Douglas called The Iron Bar which is famous for hosting cane toad races at 5.45pm nearly every
day (‘No jockeys, no whips, no steroids, no Dettol, no golf clubs, no bribery’—proclaims the pub’s

Clearly, there is something cheeky and mischievous about how cane toads are represented culturally. A striking example is The Cane Toad Times, an anti-authoritarian satire and humour magazine established in Brisbane in the late 1970s, and revived from 1983-1990. The introduction to the first edition ironically describes ‘”the much maligned, but fascinating amphibian’” as having a ‘”myriad of uses […] from organic cricket to live-action barbecues.’” This edition also includes a satirical section on Elizabeth’s silver jubilee, which aims to revive ‘”all those flagging anti-monarchy sentiments with five pages of unadulterated royalty-roasting’”. In case the flavour of The Cane Toad Times wasn’t clear, we can see from the advertisements that accompany the poems and political cartoons, as well as the ‘What’s On in Brisbane’ section, that the magazine oriented its social critiques around backyard banter and an emphasis on the local. There are advertisements for record shops, independent booksellers, pregnancy testing centres, and local radio stations. The cane toad mutates into an endearingly repulsive rallying symbol for some of our ‘“Aussie battler’”, underdog spirit: anti-monarchy, pro-birth control, supporting home grown culture, and celebrating the peculiarity of Queensland.

Phenomena such as The Cane Toad Times iterate that the toad has come to have a sort of
counter-culture, punk-adjacent roughness to it. Not confined to country narratives of small
towns with ToadMusters, or as an ecological case study in universities—the cane toad’s
spread as iconography has been almost as ubiquitous and unruly as the spread of the species
itself. One of Australia’s highest-grossing) documentaries is Cane Toads: An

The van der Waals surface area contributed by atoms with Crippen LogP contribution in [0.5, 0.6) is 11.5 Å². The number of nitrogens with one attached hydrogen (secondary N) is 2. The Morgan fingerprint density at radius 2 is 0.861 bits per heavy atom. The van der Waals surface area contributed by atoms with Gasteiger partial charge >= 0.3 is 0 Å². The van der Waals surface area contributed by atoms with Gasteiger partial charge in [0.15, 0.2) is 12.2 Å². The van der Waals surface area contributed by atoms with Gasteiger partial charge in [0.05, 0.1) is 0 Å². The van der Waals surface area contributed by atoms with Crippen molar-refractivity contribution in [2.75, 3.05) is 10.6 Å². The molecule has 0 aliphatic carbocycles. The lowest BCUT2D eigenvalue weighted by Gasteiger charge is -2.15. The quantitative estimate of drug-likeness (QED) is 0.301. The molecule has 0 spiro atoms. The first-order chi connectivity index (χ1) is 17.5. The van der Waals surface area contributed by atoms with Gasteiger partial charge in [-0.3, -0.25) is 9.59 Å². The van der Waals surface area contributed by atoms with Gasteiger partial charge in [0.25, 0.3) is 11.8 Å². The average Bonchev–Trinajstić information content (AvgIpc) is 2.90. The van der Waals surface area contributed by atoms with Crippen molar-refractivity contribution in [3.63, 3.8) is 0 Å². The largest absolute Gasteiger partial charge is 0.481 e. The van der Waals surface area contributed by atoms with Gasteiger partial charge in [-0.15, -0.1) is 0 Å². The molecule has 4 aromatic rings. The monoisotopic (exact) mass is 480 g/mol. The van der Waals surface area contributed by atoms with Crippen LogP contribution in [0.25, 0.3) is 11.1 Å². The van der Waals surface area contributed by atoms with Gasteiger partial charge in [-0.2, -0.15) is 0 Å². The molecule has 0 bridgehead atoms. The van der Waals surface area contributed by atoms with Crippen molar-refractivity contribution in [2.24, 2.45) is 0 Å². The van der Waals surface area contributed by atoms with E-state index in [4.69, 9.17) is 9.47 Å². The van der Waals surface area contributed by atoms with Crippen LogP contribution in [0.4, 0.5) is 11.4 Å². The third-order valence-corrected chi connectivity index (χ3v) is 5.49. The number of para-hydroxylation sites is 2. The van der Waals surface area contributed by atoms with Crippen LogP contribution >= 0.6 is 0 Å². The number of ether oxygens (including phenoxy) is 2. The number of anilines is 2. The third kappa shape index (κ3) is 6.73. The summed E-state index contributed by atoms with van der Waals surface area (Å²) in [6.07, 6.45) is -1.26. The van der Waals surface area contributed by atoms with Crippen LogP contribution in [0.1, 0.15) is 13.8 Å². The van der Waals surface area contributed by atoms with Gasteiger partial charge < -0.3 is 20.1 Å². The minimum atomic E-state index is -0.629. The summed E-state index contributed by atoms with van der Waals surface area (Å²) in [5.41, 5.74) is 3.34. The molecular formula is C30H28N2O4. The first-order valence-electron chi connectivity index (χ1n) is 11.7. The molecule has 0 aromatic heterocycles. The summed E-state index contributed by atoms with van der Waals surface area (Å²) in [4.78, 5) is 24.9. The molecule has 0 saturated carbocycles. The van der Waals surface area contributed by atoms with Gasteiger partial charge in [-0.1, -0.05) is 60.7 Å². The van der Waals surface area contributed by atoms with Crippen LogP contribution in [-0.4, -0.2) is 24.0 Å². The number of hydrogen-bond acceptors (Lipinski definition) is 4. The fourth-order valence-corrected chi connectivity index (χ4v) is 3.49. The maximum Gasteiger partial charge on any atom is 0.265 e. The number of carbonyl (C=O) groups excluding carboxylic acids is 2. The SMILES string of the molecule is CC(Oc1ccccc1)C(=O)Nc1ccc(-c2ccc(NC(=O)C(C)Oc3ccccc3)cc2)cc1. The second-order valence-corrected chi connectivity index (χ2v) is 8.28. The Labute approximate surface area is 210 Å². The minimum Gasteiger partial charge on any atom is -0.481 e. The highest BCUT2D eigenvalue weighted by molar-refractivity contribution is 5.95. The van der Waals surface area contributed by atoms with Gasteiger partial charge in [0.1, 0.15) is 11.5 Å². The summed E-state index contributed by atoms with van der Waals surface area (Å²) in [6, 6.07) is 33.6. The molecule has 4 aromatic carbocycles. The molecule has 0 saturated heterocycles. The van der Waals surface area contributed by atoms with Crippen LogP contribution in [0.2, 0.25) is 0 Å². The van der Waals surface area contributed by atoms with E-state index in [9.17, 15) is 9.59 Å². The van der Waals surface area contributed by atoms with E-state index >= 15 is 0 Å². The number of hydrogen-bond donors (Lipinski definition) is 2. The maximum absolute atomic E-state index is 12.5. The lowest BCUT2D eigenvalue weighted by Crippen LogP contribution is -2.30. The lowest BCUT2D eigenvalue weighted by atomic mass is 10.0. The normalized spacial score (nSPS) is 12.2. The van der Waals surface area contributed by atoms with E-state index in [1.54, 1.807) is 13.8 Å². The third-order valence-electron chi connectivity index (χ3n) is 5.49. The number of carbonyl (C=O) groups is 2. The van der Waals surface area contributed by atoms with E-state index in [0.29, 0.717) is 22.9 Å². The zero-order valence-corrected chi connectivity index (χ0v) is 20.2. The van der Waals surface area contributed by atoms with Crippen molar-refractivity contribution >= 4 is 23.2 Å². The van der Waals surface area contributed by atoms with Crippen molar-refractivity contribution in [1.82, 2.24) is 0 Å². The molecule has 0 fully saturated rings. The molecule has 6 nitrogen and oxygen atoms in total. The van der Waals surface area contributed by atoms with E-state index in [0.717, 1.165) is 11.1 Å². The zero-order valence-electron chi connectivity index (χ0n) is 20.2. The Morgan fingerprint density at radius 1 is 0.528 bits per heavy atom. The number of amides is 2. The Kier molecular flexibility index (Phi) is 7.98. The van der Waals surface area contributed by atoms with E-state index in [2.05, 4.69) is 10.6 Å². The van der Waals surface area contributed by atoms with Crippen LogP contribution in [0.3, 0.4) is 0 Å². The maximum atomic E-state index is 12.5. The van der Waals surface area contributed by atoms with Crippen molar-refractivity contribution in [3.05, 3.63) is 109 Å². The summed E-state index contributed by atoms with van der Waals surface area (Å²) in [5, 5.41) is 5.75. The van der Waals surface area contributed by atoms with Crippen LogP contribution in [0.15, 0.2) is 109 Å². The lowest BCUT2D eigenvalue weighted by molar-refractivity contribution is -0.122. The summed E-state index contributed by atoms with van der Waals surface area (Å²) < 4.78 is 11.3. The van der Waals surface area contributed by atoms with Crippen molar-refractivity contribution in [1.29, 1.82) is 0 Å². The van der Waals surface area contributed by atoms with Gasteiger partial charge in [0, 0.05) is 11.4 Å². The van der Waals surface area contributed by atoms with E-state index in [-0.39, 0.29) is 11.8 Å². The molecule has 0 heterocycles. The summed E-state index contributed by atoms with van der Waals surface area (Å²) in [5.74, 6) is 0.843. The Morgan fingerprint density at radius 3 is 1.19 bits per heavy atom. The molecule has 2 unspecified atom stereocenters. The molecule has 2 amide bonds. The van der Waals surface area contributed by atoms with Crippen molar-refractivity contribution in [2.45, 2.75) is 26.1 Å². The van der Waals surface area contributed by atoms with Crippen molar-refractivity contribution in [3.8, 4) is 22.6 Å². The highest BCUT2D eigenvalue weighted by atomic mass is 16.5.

Unnatural History (1988), a cult classic often used in school biology classes to tell the disastrous
story of the toad spread. The film was nominated for a Best Short Film BAFTA, showing
the grip that cane toad spoofery has on the Aussie psyche.

Now, it was not the cultural phenomenon of An Unnatural History, but my sister and our neighbour
made a home video about the Cane Toad Problem for a school project. They used a toad-
shaped ceramic garden ornament as a proxy toad, zooming in for close ups with our family’s
chunky 2000s digital camera. My sister and our neighbour put on school lab coats and acted as
scientists trying to stop the toad spread—the film ended with the scientists being hopelessly
outsmarted by the toad-statue (voice-acted by my mum, complete with movie-villain
malevolent laugh). An Unnatural History (and my sister’s project) depict cane toads as the
camp and compelling villain that you know should lose, but secretly root for anyway. Almost like Scar
or Ursula, cane toads become the crowd favourite.


For my generation, the most famous cane toad was probably Limpy, the protagonist of a series of children’s books by Morris Gleitzman. Limpy and his friends go on a series of hilarious and yucky adventures to try and reconcile cane toads and humans. Toad Rage (2000), Toad Heaven (2001), Toad Away (2003), and Toad Surprise (2008) were stalwart ‘“books for boys’” because of their gross humour, wild adventures, and likeable toads. I remember seeing Gleitzman at the Brisbane Writers’ Festival when I was a kid. He spoke with boundless energy, like we were all in on the same silly joke. He read out revolting excerpts from his books with glee. In the car afterwards, I remember mum saying disapprovingly: “‘cane toads are a serious problem, he shouldn’t be writing books about them as heroes!”’. But it has never been that simple. As Gleitzman says on his website: “‘I love the fact
that the rangers in Kakadu once printed a picture of Limpy on their stubby [beer] holders even as they did battle with the same warty, ecologically-disastrous visitors to the park who can cause the death of a magnificent five metre crocodile just by being swallowed.”’

That cane toads are beloved characters in a children’s series, the subject of a cult documentary, the
punchline of quintessentially Australian joke events, like toad racing and toad golf as well as
an incredibly serious ecological threat, points to the complexity that the warty creatures hold
in our cultural psyche. But Australians have a long tradition of reclaiming the reviled and turning
them into anti-heroes—just look at Ned Kelly’s quasi-mythic reputation. The anti-
authoritarian, violent bushranger has long been held as an embodiment of Australia’s cultural
mythos. Maybe it comes from a cultural obsession with underdog narratives, tall poppy syndrome,
and unlikely heroes, but the cane toad has arisen as a complicated symbol, particularly in
Queensland. Rebounding between an in-joke and an icon, it is hard sometimes to tell whether the
cane toad is reviled or revered.

Words by Charles Pidgeon. Art by Tabitha Underhill